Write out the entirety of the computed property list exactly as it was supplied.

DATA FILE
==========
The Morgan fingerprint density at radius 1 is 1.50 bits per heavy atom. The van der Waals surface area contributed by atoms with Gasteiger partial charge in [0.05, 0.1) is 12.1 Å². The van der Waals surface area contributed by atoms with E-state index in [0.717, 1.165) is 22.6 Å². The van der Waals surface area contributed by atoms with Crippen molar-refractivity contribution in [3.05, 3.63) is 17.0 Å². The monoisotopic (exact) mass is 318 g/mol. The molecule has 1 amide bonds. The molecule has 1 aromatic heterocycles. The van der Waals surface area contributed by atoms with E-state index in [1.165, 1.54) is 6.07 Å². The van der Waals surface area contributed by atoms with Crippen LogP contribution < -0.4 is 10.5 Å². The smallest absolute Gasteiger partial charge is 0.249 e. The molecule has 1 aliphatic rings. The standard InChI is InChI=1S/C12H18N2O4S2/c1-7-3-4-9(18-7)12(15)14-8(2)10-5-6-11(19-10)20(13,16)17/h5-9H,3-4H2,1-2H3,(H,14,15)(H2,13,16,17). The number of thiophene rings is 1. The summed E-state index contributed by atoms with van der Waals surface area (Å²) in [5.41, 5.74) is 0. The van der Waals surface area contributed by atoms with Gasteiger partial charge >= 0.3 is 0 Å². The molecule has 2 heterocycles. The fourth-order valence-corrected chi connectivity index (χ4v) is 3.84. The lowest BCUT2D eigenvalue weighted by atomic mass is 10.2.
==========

The Morgan fingerprint density at radius 1 is 1.50 bits per heavy atom. The van der Waals surface area contributed by atoms with Gasteiger partial charge in [0.05, 0.1) is 12.1 Å². The van der Waals surface area contributed by atoms with E-state index in [0.717, 1.165) is 22.6 Å². The van der Waals surface area contributed by atoms with Crippen molar-refractivity contribution in [3.05, 3.63) is 17.0 Å². The monoisotopic (exact) mass is 318 g/mol. The molecule has 1 amide bonds. The molecule has 1 aromatic heterocycles. The van der Waals surface area contributed by atoms with E-state index in [1.165, 1.54) is 6.07 Å². The van der Waals surface area contributed by atoms with Crippen LogP contribution < -0.4 is 10.5 Å². The smallest absolute Gasteiger partial charge is 0.249 e. The molecule has 1 aliphatic rings. The standard InChI is InChI=1S/C12H18N2O4S2/c1-7-3-4-9(18-7)12(15)14-8(2)10-5-6-11(19-10)20(13,16)17/h5-9H,3-4H2,1-2H3,(H,14,15)(H2,13,16,17). The number of thiophene rings is 1. The summed E-state index contributed by atoms with van der Waals surface area (Å²) in [5.41, 5.74) is 0. The van der Waals surface area contributed by atoms with Gasteiger partial charge >= 0.3 is 0 Å². The molecule has 2 heterocycles. The fourth-order valence-corrected chi connectivity index (χ4v) is 3.84. The lowest BCUT2D eigenvalue weighted by atomic mass is 10.2.